The Power Cord by Elaine Ford | music: Insomnia by Madeleine Cocolas

The Power Cord

The first thing Jim Dickert remembers in the morning is that the power cord that came with his new computer is defective. He has to replace it before he can get on the Internet. 

Through the window in the kitchenette he sees it’s a dim day, sky like a dirty blackboard. He can almost feel the tickle of chalk dust in his nose. Chance of rain, the weatherman said yesterday.

Jim swallows his pills a couple at a time with a glass of water. Vitamin E—two gelatin capsules. 1000 milligrams of C in one white tablet. B-Complex—one yellow capsule—it doesn’t say on the label the number of milligrams. Garlic pills to ward off high blood pressure. Denise believes in drinking seven full glasses of water every day. Denise is his wife. He turns on the cold tap and fills the glass and drinks it all without stopping for breath.

He needs bagels, but it’s only Tuesday. His best friend Rog takes him shopping on the weekends now that Jim’s not driving.

From the cupboard next to the sink Jim pulls down a box of shredded wheat with bran. He fills a bowl with the cereal and adds milk. Bran is good for you, high fiber so you won’t get colon cancer. He’d rather have a bagel, but that’s life.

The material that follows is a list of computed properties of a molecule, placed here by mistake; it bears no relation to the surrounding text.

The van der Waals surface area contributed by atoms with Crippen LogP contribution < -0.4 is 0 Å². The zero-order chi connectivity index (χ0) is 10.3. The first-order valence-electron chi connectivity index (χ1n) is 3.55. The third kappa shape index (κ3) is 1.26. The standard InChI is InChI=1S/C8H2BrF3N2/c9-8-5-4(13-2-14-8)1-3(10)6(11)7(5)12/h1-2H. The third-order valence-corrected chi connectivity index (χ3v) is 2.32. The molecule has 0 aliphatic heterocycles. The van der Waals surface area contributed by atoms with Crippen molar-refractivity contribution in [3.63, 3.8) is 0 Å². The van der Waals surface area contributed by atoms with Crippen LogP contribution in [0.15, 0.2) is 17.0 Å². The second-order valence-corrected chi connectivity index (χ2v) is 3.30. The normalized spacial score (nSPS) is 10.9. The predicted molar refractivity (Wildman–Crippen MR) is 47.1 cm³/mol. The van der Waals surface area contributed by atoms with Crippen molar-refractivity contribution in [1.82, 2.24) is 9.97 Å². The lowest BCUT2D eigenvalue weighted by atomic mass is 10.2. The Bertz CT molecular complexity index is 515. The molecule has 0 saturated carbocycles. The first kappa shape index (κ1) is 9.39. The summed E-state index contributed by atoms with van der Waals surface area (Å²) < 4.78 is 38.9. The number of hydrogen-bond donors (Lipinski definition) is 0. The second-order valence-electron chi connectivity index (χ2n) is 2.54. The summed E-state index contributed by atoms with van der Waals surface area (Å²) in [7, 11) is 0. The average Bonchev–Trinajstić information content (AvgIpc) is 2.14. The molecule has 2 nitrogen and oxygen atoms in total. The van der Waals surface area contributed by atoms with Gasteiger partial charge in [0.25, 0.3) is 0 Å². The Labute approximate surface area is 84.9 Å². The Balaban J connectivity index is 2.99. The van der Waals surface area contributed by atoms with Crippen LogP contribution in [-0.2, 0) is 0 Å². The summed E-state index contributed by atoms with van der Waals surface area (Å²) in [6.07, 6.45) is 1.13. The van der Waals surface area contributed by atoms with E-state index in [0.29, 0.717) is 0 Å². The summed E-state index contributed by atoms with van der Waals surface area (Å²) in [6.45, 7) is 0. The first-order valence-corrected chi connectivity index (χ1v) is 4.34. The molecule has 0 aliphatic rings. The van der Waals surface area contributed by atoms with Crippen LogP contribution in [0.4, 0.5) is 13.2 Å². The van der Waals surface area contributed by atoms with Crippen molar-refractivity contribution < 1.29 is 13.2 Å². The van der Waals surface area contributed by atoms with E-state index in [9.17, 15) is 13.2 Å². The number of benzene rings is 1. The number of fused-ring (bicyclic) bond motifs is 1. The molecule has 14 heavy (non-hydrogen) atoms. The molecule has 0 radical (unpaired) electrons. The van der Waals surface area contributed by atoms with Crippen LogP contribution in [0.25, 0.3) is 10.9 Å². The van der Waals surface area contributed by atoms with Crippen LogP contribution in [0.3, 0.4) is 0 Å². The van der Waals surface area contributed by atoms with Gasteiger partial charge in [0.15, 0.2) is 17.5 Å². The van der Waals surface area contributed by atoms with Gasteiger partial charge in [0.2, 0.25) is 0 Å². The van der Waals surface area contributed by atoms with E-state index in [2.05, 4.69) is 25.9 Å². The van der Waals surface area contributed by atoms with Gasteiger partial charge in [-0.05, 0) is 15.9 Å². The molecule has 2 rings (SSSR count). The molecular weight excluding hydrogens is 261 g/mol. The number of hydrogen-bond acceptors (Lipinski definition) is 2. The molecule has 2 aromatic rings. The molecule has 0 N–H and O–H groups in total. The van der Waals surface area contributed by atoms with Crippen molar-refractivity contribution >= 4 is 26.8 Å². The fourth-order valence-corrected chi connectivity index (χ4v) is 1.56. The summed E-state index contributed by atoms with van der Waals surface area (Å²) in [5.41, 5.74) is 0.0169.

You shouldn’t bolt your food that way, Jim. People who live alone fall into bad habits. I’m surprised you don’t have indigestion all the time. And for heaven’s sake take your elbows off the table. 

When he’s done eating, Jim rolls the liner bag in the cereal box tightly closed and returns the box to the cupboard shelf, rinses the bowl and spoon and puts them in the dishwasher. Since it’s Tuesday, he doesn’t run the machine. He does that on Fridays.

In the living area Jim presses the power button on his new computer. Two weeks ago he pried the components from Styrofoam and assembled them himself. The computer is silent, not even a peep. The monitor’s face stares blankly at the sofa across the room.